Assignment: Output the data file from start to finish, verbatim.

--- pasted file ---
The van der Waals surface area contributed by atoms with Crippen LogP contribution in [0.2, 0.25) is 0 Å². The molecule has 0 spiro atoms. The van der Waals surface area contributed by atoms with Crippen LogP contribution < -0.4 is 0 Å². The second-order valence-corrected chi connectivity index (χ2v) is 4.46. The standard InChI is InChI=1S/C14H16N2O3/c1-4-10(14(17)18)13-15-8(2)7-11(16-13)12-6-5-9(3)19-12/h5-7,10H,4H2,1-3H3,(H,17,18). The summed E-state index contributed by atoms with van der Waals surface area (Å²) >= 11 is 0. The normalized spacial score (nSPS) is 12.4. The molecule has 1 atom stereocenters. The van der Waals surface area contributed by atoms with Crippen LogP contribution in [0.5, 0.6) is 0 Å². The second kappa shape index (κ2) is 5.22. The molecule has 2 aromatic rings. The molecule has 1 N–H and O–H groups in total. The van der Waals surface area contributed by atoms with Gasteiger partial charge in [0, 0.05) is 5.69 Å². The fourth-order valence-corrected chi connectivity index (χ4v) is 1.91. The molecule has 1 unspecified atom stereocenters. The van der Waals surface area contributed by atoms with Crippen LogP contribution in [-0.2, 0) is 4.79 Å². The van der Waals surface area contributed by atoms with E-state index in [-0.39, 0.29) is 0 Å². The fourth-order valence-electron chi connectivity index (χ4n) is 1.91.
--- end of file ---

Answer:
The van der Waals surface area contributed by atoms with Crippen LogP contribution in [0.2, 0.25) is 0 Å². The molecule has 0 spiro atoms. The van der Waals surface area contributed by atoms with Crippen LogP contribution < -0.4 is 0 Å². The second-order valence-corrected chi connectivity index (χ2v) is 4.46. The standard InChI is InChI=1S/C14H16N2O3/c1-4-10(14(17)18)13-15-8(2)7-11(16-13)12-6-5-9(3)19-12/h5-7,10H,4H2,1-3H3,(H,17,18). The summed E-state index contributed by atoms with van der Waals surface area (Å²) >= 11 is 0. The normalized spacial score (nSPS) is 12.4. The molecule has 1 atom stereocenters. The van der Waals surface area contributed by atoms with Crippen LogP contribution in [0.5, 0.6) is 0 Å². The second kappa shape index (κ2) is 5.22. The molecule has 2 aromatic rings. The molecule has 1 N–H and O–H groups in total. The van der Waals surface area contributed by atoms with Gasteiger partial charge in [0, 0.05) is 5.69 Å². The fourth-order valence-corrected chi connectivity index (χ4v) is 1.91. The molecule has 1 unspecified atom stereocenters. The van der Waals surface area contributed by atoms with Crippen LogP contribution in [-0.2, 0) is 4.79 Å². The van der Waals surface area contributed by atoms with E-state index in [-0.39, 0.29) is 0 Å². The fourth-order valence-electron chi connectivity index (χ4n) is 1.91.